An interesting tuning idea flashed across the brainwaves today, as I seem to continue to chew on the idea of the reentrant tuning. (It was relatively recently that the idea of the upside-down ukulele tuning occurred. Apparently this means I’m fascinated.)
The tuning would be for an 8-stringed, guitar-scaled instrument, and would proceed, from strings 8 to 1:
C2 – G2 – D3 – A3 – E4 – E3 – G3 – B3
Hm. Chicken scratch followed.
What I like about this idea:
The same 5-strings-in-fifths I know from the Guitar Craft standard tuning. Two four-string groups of all-fifths means I’ve got a complete library of broadly-voiced chords at the ready, and a broad range to solo in: C2 to E4 is just one semitone short of the full range of a seven-string guitar in standard tuning.
The top three strings (or four, depending on how you look at it) add tertian intervals and colorful harmonics to the mix, but are separate from the full-range, meat-and-potatoes strings with their open intervals–and the octave re-entry would seem to be really useful for a number of things. Consider:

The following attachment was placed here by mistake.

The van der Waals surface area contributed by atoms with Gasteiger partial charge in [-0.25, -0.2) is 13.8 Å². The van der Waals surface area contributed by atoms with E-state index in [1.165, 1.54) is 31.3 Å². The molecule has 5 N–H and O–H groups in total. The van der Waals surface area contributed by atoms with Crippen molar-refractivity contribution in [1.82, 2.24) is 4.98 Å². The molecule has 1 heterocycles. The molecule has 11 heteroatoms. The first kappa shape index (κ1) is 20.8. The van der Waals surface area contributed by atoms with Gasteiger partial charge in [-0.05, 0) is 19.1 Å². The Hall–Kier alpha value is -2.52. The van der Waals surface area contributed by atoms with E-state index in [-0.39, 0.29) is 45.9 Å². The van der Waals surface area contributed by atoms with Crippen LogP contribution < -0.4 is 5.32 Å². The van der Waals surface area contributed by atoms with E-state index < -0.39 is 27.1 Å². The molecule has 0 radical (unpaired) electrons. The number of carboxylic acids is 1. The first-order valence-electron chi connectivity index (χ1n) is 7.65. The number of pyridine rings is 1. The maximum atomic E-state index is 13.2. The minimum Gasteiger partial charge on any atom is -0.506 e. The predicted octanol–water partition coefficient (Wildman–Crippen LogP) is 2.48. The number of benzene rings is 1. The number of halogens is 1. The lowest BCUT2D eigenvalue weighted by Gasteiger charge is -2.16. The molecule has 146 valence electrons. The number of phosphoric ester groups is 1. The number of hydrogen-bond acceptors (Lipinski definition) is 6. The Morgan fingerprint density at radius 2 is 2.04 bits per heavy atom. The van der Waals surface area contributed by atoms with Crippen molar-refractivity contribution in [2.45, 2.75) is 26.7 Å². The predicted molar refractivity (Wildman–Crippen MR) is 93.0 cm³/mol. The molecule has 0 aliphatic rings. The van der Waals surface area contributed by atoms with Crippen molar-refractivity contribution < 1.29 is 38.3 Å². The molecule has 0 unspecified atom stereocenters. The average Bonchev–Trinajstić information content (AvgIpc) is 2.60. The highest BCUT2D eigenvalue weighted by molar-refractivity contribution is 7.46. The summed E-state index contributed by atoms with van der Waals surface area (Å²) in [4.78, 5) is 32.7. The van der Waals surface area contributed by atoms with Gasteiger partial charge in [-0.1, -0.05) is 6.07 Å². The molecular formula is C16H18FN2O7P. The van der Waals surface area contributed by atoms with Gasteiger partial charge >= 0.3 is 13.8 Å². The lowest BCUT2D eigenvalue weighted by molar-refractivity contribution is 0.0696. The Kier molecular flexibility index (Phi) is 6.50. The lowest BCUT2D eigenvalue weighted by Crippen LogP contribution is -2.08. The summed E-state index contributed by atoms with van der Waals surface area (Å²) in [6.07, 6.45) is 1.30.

- The top three strings are a root-inversion, piano-chord E minor triad. Adding the 4th string provides a 1-3-5-1 E minor triad.
- Strings 4, 2, and 1 represent the standard tuning’s third-in-bass, root-on-top (first inversion) E minor triad.
- Strings 6, 2, and 1 represent the standard tuning’s fifth-in-bass, third-on-top (second inversion) G major triad.
- Strings 4, 3, and 1 represent a 1-5-1 power chord on E.
- Strings 5, 4, and 3 represent a 5-1-5 power chord on A.
- Strings 4 and 3 are octave Es; less convenient but nonetheless available are the octave Gs on strings 7 and 2. (Lots of things have been done with the first and sixth strings in standard tuning; this represents the same hand spread.)
It’s intriguing, as a do-it-all tuning. Played fingerstyle, there are a lot of combinations in those non-adjacent strings; it would be harder to milk it as fully playing plectrum style, but probably not impossible!
Not that I’m anywhere near my next instrument build right now, of course, and who knows where I might be with tunings by the time I get there. But some of these things at least seem worth documenting, so here we go!